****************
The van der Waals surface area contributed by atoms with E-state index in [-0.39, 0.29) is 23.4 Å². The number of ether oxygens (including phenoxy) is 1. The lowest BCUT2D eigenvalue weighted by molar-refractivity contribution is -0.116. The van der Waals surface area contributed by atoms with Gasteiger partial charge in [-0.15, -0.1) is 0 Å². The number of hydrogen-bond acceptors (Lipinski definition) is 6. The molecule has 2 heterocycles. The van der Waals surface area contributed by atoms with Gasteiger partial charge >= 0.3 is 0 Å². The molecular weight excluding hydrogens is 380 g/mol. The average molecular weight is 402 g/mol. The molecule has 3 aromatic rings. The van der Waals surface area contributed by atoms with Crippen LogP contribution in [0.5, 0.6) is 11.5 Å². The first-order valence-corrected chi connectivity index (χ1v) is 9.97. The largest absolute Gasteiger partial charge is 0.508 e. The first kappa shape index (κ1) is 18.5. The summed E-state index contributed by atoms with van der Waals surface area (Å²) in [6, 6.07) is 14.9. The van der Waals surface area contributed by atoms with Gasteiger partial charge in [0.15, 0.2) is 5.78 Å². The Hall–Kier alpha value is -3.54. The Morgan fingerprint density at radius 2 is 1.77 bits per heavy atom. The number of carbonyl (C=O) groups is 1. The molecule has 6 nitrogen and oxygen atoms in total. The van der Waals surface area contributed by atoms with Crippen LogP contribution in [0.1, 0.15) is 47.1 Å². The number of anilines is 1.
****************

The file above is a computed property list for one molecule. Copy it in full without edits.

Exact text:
The van der Waals surface area contributed by atoms with E-state index in [-0.39, 0.29) is 23.4 Å². The number of ether oxygens (including phenoxy) is 1. The lowest BCUT2D eigenvalue weighted by molar-refractivity contribution is -0.116. The van der Waals surface area contributed by atoms with Gasteiger partial charge in [-0.15, -0.1) is 0 Å². The number of hydrogen-bond acceptors (Lipinski definition) is 6. The molecule has 2 heterocycles. The van der Waals surface area contributed by atoms with Gasteiger partial charge >= 0.3 is 0 Å². The molecular weight excluding hydrogens is 380 g/mol. The average molecular weight is 402 g/mol. The molecule has 3 aromatic rings. The van der Waals surface area contributed by atoms with Crippen LogP contribution in [0.5, 0.6) is 11.5 Å². The first-order valence-corrected chi connectivity index (χ1v) is 9.97. The largest absolute Gasteiger partial charge is 0.508 e. The first kappa shape index (κ1) is 18.5. The summed E-state index contributed by atoms with van der Waals surface area (Å²) in [6, 6.07) is 14.9. The van der Waals surface area contributed by atoms with Gasteiger partial charge in [0.15, 0.2) is 5.78 Å². The Hall–Kier alpha value is -3.54. The Morgan fingerprint density at radius 2 is 1.77 bits per heavy atom. The number of carbonyl (C=O) groups is 1. The molecule has 6 nitrogen and oxygen atoms in total. The van der Waals surface area contributed by atoms with Crippen LogP contribution in [0.1, 0.15) is 47.1 Å². The number of anilines is 1.